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How to Discover Nazi Munich

With its banks, factories and business centers, Munich may at first appear staid and stable. But the city has a volatile past, especially during the years when Hitler and his Nazi Party began their first violent grabs for power. From the beer halls where he gathered his supporters to the Town Hall where Goebbels inaugurated Kristallnacht with an unhinged speech, it’s easy to discover Nazi Munich if you know where to look (and even better if you have a knowledgeable local guide). So here’s our guide to Nazi Munich, featuring some of the most signifiant sites in this chapter of the city’s past.

Hitler’s Beer Halls

Nazi Munich
Hofbräuhaus am Platzl. Photo © Jorge Royan / http://www.royan.com.ar / CC BY-SA 3.0

You might be surprised to learn that the Nazis actually got their start in some of Munich’s most famous beer halls, at least one of which is still standing. The Hofbräuhaus am Platzl was an early gathering place for Hitler and his supporters, where the alcohol only inflamed their misguided opinions. You can still visit this beer hall today, which has a friendly atmosphere you wouldn’t typically associate with a dictator. Another beer hall, the Bürgerbräukeller, was the site of “The Beer Hall Putsch,” an unsuccessful early attempt to seize power. After leaving the beer hall in a drunken state, a group of Hitler’s supporters attempted to storm the Bavarian Defence Ministry. While the place is no longer a beer hall, it can still be visited today.

Königsplatz: Nazi Party Buildings

Nazi Munich
The atrium of the Führerbau. Photo by Flophila88

On the square known as Königsplatz, or “King’s Square,” you’ll find numerous Nazi Party buildings that look much the same today as they did during Hitler’s time. The Führerbau and the Ehrentempel are two of the most notable, but certainly not the only sites worth discovering. The first is the building where Hitler had his offices. This building is most famous for being the location where Hitler signed the peace agreement with Neville Chamberlin, which supposedly guaranteed “peace in our time.” Today the building hosts the University of Music and Performing Arts Munich. Ehrentempel was originally two temple sites constructed by the Nazis in the 1930s. These were destroyed by advancing American armies, though today you’ll find a plaque on the site.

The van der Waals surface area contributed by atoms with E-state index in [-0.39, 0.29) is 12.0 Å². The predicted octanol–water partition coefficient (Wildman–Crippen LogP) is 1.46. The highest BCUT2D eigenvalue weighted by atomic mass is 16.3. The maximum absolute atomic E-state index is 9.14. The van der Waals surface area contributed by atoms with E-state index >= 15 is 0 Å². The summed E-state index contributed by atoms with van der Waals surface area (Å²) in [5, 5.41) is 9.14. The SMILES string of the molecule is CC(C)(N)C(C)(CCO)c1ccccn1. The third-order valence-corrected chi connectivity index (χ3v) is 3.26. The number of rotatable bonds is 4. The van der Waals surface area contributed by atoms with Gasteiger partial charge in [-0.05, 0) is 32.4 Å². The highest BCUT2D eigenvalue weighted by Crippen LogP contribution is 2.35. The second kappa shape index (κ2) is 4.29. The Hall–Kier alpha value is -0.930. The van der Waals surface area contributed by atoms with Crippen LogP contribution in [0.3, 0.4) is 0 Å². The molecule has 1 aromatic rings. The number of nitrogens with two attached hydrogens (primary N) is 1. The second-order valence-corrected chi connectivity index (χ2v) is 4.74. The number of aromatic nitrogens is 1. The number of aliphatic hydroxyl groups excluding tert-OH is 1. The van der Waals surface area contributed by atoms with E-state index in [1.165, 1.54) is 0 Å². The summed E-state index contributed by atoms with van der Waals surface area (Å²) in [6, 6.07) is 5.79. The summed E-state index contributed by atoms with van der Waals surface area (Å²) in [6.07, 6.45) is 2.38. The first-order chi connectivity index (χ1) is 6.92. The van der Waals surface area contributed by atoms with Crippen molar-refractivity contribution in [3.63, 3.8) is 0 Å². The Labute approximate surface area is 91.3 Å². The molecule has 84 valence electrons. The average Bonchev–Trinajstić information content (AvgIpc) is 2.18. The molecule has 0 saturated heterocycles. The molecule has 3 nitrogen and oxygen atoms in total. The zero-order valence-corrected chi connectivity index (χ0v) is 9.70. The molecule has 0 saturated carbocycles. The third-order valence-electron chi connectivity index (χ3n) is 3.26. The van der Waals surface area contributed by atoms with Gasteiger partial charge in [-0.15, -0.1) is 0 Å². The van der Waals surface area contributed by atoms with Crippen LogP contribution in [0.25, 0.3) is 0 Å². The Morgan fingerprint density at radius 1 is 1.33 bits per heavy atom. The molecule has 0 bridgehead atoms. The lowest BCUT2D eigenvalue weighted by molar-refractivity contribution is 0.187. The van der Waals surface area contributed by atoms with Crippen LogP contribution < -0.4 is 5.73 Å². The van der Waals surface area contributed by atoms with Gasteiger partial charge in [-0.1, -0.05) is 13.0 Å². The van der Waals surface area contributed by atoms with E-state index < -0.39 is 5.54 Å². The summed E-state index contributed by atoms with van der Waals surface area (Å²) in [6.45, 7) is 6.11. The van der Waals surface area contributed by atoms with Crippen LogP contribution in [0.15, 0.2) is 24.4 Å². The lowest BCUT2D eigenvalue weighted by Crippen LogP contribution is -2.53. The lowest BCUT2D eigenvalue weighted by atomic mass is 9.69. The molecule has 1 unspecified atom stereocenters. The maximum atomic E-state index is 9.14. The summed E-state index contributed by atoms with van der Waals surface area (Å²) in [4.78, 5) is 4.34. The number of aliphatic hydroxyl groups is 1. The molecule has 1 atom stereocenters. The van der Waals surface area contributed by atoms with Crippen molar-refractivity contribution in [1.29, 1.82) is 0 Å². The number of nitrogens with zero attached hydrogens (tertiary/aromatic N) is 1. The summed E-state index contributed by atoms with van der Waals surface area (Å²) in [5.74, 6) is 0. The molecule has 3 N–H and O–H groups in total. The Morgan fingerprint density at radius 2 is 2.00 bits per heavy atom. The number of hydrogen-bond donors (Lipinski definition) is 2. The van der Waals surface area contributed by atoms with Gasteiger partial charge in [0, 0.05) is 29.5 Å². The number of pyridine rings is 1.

16 Prinzregentenplatz: Hitler’s Address

The building where Hitler lived. Photo by Rufus46

From 1929 to 1945 Hitler lived periodically at 16 Prinzregentenplatz. Today the building is a police station so it’s not open for tours, but the facade looks very similar to the way it used to.

Old Town Hall

Old Town Hall in 1872

Munich’s Old Town Hall is one of the most impressive buildings in the center of the city and it also played an important role in the Nazi’s seizure of power. This is the place where Joseph Goebbels gave the speech that inspired Kristallnacht on November 9, 1938. A pogrom against Jews throughout Germany, Kristallnacht led to the destruction of many Jewish-owned businesses and the arrest of thousands of Jewish citizens. Kristallnacht, or “the night of broken glass,” is generally considered the start of the Final Solution and the Holocaust.

Outside of Town: Dachau Concentration Camp

Memorial at Dachau. Photo by Marcia Stubbeman

Of the many picturesque towns and villages that lie on the outskirts of Munich, one of the prettiest is the old medieval town of Dachau. Just outside the town center can today be found enduring testimony to the evil that was born among the rustic charm. Here a major international memorial site stands on the grounds of the former concentration camp. Tours of the area are available, including the surviving original buildings, the museum exhibition center, and the cinema which screens an English language documentary film. Under an hour from Munich by train, this is a harrowing and unforgettable day trip. If you are interested we can arrange a guided tour as part of your Central Europe vacation package.

Our Nazi Munich tour is a great way to see these sites and also listen to insightful commentary from an expert local guide about the Nazis in Munich.

Planning a vacation in Munich? We’d love to put together a German holiday package for you. Get in touch to find out more!

Photos in this post are sourced from the following:

https://commons.wikimedia.org/wiki/File:Munich_-_Hofbr%C3%A4uhaus_am_Platzl_-_0778.jpg

https://commons.wikimedia.org/wiki/File:Fb_lichthof_n.jpg

https://upload.wikimedia.org/wikipedia/commons/d/d3/Prinzregentenplatz_16_Muenchen-1.jpg?uselang=en-gb

https://commons.wikimedia.org/wiki/File:Val_006_6.jpg

https://commons.wikimedia.org/wiki/File:Dachau_Concentration_Camp,_Dachau,_Germany.jpg?uselang=en-gb

https://commons.wikimedia.org/wiki/File:Bundesarchiv_Bild_183-2004-0628-500,_M%C3%BCnchen,_Haus_der_deutschen_Kunst,_Hitler.jpg

Stephan Delbos

Stephan Delbos is an internationally published writer and editor. Born in the US, he has lived, worked and traveled in Europe for a decade. He’s fond of oysters and arid martinis.


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